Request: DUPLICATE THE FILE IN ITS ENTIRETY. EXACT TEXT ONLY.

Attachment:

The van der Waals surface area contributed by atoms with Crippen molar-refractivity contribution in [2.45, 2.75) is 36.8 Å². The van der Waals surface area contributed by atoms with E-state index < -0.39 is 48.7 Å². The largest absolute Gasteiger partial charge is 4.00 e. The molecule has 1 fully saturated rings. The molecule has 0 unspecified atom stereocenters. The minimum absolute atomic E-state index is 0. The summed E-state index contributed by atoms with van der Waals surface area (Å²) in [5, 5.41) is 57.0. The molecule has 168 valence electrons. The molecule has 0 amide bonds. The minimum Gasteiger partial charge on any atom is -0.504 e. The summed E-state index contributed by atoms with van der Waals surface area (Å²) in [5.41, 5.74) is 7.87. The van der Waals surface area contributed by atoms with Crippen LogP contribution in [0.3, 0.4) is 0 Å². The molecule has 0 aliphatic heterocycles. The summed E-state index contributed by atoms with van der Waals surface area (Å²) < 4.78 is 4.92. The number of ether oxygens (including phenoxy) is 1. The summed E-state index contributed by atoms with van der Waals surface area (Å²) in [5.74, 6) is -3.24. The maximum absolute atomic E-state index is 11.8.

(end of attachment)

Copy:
The van der Waals surface area contributed by atoms with Crippen molar-refractivity contribution in [2.45, 2.75) is 36.8 Å². The van der Waals surface area contributed by atoms with E-state index < -0.39 is 48.7 Å². The largest absolute Gasteiger partial charge is 4.00 e. The molecule has 1 fully saturated rings. The molecule has 0 unspecified atom stereocenters. The minimum absolute atomic E-state index is 0. The summed E-state index contributed by atoms with van der Waals surface area (Å²) in [5, 5.41) is 57.0. The molecule has 168 valence electrons. The molecule has 0 amide bonds. The minimum Gasteiger partial charge on any atom is -0.504 e. The summed E-state index contributed by atoms with van der Waals surface area (Å²) in [5.41, 5.74) is 7.87. The van der Waals surface area contributed by atoms with Crippen LogP contribution in [0.3, 0.4) is 0 Å². The molecule has 0 aliphatic heterocycles. The summed E-state index contributed by atoms with van der Waals surface area (Å²) < 4.78 is 4.92. The number of ether oxygens (including phenoxy) is 1. The summed E-state index contributed by atoms with van der Waals surface area (Å²) in [5.74, 6) is -3.24. The maximum absolute atomic E-state index is 11.8.